UK - Many trustees are unaware their powers will be weakened "significantly" by new requirements for setting funding rates, an independent trustee firm claims.
Capital Cranfield says the Pensions Bill will require trustees to agree on a statement of funding principles and a funding plan with the sponsoring employer. But experts warn the full implications are not fully understood.
Capital Cranfield chairman Richard Malone said that while the requirement to reach agreement was “sensible”, it would lead to a “significant change in the balance of power” for a large minority of schemes where trustees alone currently set contribution rates.
He said: “The government is effectively overwriting trust deeds but many trustees have not yet picked up on this.
“Some trustees who are currently uncomfortable with the increasing levels of responsibility may be secretly relieved that the employer will become part of the decision making process. But for others, independently setting the funding rate is seen as a critical element of their role.”
Law firm Linklaters agreed. Consultant Richard Kandler said: “While the Bill does not explicitly say this, it is very difficult to escape the conclusion that the balance of power will move away from trustees in some schemes. “There is so much uncertainty around where the funding requirement level will be set, this seems to have gone unnoticed.”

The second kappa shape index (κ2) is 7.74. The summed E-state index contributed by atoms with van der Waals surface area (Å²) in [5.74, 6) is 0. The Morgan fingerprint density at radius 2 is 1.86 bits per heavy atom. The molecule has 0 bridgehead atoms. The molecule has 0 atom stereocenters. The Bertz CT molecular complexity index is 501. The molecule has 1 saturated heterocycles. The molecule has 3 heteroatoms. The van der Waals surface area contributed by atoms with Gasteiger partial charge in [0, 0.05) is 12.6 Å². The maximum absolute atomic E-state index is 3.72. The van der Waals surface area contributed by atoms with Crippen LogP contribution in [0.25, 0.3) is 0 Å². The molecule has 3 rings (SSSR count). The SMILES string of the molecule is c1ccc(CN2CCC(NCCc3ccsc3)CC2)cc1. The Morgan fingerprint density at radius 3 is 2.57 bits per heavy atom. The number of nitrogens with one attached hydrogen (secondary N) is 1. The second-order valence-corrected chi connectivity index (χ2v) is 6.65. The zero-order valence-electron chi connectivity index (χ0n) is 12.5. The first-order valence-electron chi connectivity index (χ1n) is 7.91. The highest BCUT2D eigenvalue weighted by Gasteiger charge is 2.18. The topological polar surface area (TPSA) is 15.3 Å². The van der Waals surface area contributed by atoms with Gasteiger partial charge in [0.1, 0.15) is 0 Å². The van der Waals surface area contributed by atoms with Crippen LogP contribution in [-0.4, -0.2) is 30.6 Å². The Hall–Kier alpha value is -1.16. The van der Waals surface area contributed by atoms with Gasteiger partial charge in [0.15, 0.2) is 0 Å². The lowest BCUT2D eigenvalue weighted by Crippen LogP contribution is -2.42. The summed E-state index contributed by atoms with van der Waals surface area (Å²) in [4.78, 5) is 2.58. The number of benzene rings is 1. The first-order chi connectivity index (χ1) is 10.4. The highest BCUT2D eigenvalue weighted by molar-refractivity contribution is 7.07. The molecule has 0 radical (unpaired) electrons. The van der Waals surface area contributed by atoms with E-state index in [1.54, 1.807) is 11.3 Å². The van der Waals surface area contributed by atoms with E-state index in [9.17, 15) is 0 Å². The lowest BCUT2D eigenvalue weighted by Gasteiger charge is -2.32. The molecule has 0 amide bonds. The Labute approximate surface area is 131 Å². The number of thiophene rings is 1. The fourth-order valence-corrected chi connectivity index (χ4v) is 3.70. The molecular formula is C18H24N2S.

The Bill is also expected to increase “dramatically” the number of referrals to the pensions regulator as trustees and employers seek a mediator where an agreement cannot be reached.
Kandler said: “The regulator will find it has its hands extremely full. It is essential it has sufficient resources to cope.”
Females can expect to live a greater number of years in poor health than males, according to data from the Office for National Statistics (ONS) for 2015 to 2017.
Scottish higher-rate taxpayers will benefit from more pensions tax relief than workers on the same salary anywhere else in the UK as income tax bands continue to diverge.
Schemes risk breaking the law and being forced to wind up as The Pensions Regulator (TPR) warns some may be master trusts but do not know so.
As a hectic 2018 draws to an end, Jonathan Stapleton wishes readers a quieter 2019.